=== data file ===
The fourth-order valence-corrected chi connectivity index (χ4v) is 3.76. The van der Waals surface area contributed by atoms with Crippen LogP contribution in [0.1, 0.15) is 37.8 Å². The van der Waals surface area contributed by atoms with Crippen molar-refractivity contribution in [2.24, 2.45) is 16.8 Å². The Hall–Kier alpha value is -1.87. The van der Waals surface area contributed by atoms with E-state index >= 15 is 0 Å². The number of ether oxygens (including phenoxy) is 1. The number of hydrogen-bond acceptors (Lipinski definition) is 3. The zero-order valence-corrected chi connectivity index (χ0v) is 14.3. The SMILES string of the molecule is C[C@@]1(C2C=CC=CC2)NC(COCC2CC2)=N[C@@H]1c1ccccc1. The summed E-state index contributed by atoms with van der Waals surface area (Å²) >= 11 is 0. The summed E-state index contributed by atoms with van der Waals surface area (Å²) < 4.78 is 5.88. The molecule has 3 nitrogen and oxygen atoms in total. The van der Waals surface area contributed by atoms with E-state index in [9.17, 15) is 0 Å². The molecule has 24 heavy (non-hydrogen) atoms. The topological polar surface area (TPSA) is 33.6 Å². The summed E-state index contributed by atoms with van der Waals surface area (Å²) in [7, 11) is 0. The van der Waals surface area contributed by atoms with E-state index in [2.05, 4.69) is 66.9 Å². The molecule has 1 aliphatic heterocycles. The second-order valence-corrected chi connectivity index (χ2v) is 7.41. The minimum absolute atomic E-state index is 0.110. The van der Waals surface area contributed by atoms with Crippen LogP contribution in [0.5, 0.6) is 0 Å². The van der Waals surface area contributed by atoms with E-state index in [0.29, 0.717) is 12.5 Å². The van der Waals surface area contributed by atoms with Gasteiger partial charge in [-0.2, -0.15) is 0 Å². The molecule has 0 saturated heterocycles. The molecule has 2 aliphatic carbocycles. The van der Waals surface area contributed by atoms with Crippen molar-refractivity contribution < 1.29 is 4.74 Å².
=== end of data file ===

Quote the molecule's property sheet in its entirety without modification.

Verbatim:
The fourth-order valence-corrected chi connectivity index (χ4v) is 3.76. The van der Waals surface area contributed by atoms with Crippen LogP contribution in [0.1, 0.15) is 37.8 Å². The van der Waals surface area contributed by atoms with Crippen molar-refractivity contribution in [2.24, 2.45) is 16.8 Å². The Hall–Kier alpha value is -1.87. The van der Waals surface area contributed by atoms with E-state index >= 15 is 0 Å². The number of ether oxygens (including phenoxy) is 1. The number of hydrogen-bond acceptors (Lipinski definition) is 3. The zero-order valence-corrected chi connectivity index (χ0v) is 14.3. The SMILES string of the molecule is C[C@@]1(C2C=CC=CC2)NC(COCC2CC2)=N[C@@H]1c1ccccc1. The summed E-state index contributed by atoms with van der Waals surface area (Å²) >= 11 is 0. The summed E-state index contributed by atoms with van der Waals surface area (Å²) < 4.78 is 5.88. The molecule has 3 nitrogen and oxygen atoms in total. The van der Waals surface area contributed by atoms with E-state index in [9.17, 15) is 0 Å². The molecule has 24 heavy (non-hydrogen) atoms. The topological polar surface area (TPSA) is 33.6 Å². The summed E-state index contributed by atoms with van der Waals surface area (Å²) in [7, 11) is 0. The van der Waals surface area contributed by atoms with E-state index in [2.05, 4.69) is 66.9 Å². The molecule has 1 aliphatic heterocycles. The second-order valence-corrected chi connectivity index (χ2v) is 7.41. The minimum absolute atomic E-state index is 0.110. The van der Waals surface area contributed by atoms with Crippen LogP contribution in [0.5, 0.6) is 0 Å². The van der Waals surface area contributed by atoms with E-state index in [0.29, 0.717) is 12.5 Å². The van der Waals surface area contributed by atoms with Gasteiger partial charge in [-0.2, -0.15) is 0 Å². The molecule has 0 saturated heterocycles. The molecule has 2 aliphatic carbocycles. The van der Waals surface area contributed by atoms with Crippen molar-refractivity contribution < 1.29 is 4.74 Å².